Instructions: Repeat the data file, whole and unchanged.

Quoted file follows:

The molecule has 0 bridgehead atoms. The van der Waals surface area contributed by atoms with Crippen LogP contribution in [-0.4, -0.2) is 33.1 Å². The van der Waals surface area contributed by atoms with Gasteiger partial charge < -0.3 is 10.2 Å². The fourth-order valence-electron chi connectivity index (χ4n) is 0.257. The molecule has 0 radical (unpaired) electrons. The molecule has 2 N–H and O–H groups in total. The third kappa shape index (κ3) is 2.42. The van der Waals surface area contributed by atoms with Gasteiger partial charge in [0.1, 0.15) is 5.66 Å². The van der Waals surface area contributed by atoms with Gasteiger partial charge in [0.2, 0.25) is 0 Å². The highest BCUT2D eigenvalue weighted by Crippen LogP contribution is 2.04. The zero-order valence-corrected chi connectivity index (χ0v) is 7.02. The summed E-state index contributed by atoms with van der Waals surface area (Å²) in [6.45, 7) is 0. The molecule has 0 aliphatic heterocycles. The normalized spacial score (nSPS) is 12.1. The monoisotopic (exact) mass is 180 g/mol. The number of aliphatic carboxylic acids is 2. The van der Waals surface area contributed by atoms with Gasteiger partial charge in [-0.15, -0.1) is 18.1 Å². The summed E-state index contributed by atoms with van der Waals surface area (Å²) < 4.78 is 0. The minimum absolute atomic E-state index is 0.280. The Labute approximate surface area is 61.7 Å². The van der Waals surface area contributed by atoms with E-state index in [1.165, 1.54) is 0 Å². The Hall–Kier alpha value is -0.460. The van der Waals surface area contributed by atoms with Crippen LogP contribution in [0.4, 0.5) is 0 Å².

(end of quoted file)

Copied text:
The molecule has 0 bridgehead atoms. The van der Waals surface area contributed by atoms with Crippen LogP contribution in [-0.4, -0.2) is 33.1 Å². The van der Waals surface area contributed by atoms with Gasteiger partial charge < -0.3 is 10.2 Å². The fourth-order valence-electron chi connectivity index (χ4n) is 0.257. The molecule has 0 radical (unpaired) electrons. The molecule has 2 N–H and O–H groups in total. The third kappa shape index (κ3) is 2.42. The van der Waals surface area contributed by atoms with Gasteiger partial charge in [0.1, 0.15) is 5.66 Å². The van der Waals surface area contributed by atoms with Gasteiger partial charge in [0.2, 0.25) is 0 Å². The highest BCUT2D eigenvalue weighted by Crippen LogP contribution is 2.04. The zero-order valence-corrected chi connectivity index (χ0v) is 7.02. The summed E-state index contributed by atoms with van der Waals surface area (Å²) in [6.45, 7) is 0. The molecule has 0 aliphatic heterocycles. The normalized spacial score (nSPS) is 12.1. The monoisotopic (exact) mass is 180 g/mol. The number of aliphatic carboxylic acids is 2. The van der Waals surface area contributed by atoms with Gasteiger partial charge in [-0.15, -0.1) is 18.1 Å². The summed E-state index contributed by atoms with van der Waals surface area (Å²) < 4.78 is 0. The minimum absolute atomic E-state index is 0.280. The Labute approximate surface area is 61.7 Å². The van der Waals surface area contributed by atoms with E-state index in [1.165, 1.54) is 0 Å². The Hall–Kier alpha value is -0.460. The van der Waals surface area contributed by atoms with Crippen LogP contribution in [0.4, 0.5) is 0 Å².